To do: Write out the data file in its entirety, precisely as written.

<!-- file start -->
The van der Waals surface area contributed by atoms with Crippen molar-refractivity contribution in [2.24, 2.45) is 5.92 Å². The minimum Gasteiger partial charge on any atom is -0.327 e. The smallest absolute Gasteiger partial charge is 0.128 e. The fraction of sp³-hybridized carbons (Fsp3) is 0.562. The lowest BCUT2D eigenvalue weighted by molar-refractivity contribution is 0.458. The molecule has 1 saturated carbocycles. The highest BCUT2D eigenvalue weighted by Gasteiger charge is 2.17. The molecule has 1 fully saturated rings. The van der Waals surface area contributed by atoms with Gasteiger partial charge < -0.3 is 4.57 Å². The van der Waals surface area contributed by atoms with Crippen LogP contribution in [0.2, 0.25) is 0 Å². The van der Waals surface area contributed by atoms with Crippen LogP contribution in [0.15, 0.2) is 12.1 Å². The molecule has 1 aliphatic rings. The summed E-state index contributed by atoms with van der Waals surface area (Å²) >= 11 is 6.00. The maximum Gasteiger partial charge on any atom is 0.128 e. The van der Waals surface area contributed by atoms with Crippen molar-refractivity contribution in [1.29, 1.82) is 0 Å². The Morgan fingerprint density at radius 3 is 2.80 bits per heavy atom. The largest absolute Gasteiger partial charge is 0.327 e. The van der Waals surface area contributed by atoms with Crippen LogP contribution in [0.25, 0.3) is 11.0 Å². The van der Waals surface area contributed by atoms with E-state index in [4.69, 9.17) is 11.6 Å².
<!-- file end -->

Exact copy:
The van der Waals surface area contributed by atoms with Crippen molar-refractivity contribution in [2.24, 2.45) is 5.92 Å². The minimum Gasteiger partial charge on any atom is -0.327 e. The smallest absolute Gasteiger partial charge is 0.128 e. The fraction of sp³-hybridized carbons (Fsp3) is 0.562. The lowest BCUT2D eigenvalue weighted by molar-refractivity contribution is 0.458. The molecule has 1 saturated carbocycles. The highest BCUT2D eigenvalue weighted by Gasteiger charge is 2.17. The molecule has 1 fully saturated rings. The van der Waals surface area contributed by atoms with Gasteiger partial charge < -0.3 is 4.57 Å². The van der Waals surface area contributed by atoms with Crippen LogP contribution in [0.2, 0.25) is 0 Å². The van der Waals surface area contributed by atoms with Crippen LogP contribution in [0.15, 0.2) is 12.1 Å². The molecule has 1 aliphatic rings. The summed E-state index contributed by atoms with van der Waals surface area (Å²) >= 11 is 6.00. The maximum Gasteiger partial charge on any atom is 0.128 e. The van der Waals surface area contributed by atoms with Crippen molar-refractivity contribution in [1.29, 1.82) is 0 Å². The Morgan fingerprint density at radius 3 is 2.80 bits per heavy atom. The largest absolute Gasteiger partial charge is 0.327 e. The van der Waals surface area contributed by atoms with Crippen LogP contribution in [0.25, 0.3) is 11.0 Å². The van der Waals surface area contributed by atoms with E-state index in [4.69, 9.17) is 11.6 Å².